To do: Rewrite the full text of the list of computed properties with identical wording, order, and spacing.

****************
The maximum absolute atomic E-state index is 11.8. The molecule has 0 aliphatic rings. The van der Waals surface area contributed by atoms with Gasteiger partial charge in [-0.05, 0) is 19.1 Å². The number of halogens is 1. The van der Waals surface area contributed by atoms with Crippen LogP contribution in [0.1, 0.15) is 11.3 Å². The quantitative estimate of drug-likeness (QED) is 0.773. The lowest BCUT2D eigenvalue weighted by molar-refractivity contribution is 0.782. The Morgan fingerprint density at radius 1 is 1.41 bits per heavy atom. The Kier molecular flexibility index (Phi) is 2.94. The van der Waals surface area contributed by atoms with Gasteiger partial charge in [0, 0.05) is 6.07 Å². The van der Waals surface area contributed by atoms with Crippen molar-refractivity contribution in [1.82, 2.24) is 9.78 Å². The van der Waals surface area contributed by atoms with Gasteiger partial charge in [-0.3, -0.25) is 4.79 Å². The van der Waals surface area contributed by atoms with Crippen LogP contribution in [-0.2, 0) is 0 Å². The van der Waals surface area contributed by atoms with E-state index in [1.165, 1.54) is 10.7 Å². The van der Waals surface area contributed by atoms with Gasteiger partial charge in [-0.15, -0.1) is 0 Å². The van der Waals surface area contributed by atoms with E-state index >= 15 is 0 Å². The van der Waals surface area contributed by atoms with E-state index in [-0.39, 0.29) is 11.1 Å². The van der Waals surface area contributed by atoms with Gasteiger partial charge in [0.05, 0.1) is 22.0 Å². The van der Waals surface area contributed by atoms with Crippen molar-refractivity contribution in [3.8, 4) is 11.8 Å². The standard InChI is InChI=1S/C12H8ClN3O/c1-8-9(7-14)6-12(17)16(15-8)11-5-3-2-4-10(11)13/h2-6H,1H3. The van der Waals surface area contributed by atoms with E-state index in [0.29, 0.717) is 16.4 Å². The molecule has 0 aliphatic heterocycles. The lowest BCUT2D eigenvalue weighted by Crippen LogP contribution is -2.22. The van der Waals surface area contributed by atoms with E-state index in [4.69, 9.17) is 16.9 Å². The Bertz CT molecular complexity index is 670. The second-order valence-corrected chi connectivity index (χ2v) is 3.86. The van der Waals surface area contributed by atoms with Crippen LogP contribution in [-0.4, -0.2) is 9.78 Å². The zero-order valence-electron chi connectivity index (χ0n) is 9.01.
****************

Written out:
The maximum absolute atomic E-state index is 11.8. The molecule has 0 aliphatic rings. The van der Waals surface area contributed by atoms with Gasteiger partial charge in [-0.05, 0) is 19.1 Å². The number of halogens is 1. The van der Waals surface area contributed by atoms with Crippen LogP contribution in [0.1, 0.15) is 11.3 Å². The quantitative estimate of drug-likeness (QED) is 0.773. The lowest BCUT2D eigenvalue weighted by molar-refractivity contribution is 0.782. The Morgan fingerprint density at radius 1 is 1.41 bits per heavy atom. The Kier molecular flexibility index (Phi) is 2.94. The van der Waals surface area contributed by atoms with Gasteiger partial charge in [0, 0.05) is 6.07 Å². The van der Waals surface area contributed by atoms with Crippen molar-refractivity contribution in [1.82, 2.24) is 9.78 Å². The van der Waals surface area contributed by atoms with Gasteiger partial charge in [-0.3, -0.25) is 4.79 Å². The van der Waals surface area contributed by atoms with Crippen LogP contribution in [-0.2, 0) is 0 Å². The van der Waals surface area contributed by atoms with E-state index in [1.165, 1.54) is 10.7 Å². The van der Waals surface area contributed by atoms with Gasteiger partial charge in [-0.15, -0.1) is 0 Å². The van der Waals surface area contributed by atoms with E-state index >= 15 is 0 Å². The van der Waals surface area contributed by atoms with E-state index in [-0.39, 0.29) is 11.1 Å². The van der Waals surface area contributed by atoms with Gasteiger partial charge in [0.05, 0.1) is 22.0 Å². The van der Waals surface area contributed by atoms with Crippen molar-refractivity contribution in [3.8, 4) is 11.8 Å². The standard InChI is InChI=1S/C12H8ClN3O/c1-8-9(7-14)6-12(17)16(15-8)11-5-3-2-4-10(11)13/h2-6H,1H3. The van der Waals surface area contributed by atoms with E-state index in [0.29, 0.717) is 16.4 Å². The molecule has 0 aliphatic heterocycles. The lowest BCUT2D eigenvalue weighted by Crippen LogP contribution is -2.22. The van der Waals surface area contributed by atoms with E-state index in [4.69, 9.17) is 16.9 Å². The Bertz CT molecular complexity index is 670. The second-order valence-corrected chi connectivity index (χ2v) is 3.86. The van der Waals surface area contributed by atoms with Crippen LogP contribution in [-0.4, -0.2) is 9.78 Å². The zero-order valence-electron chi connectivity index (χ0n) is 9.01.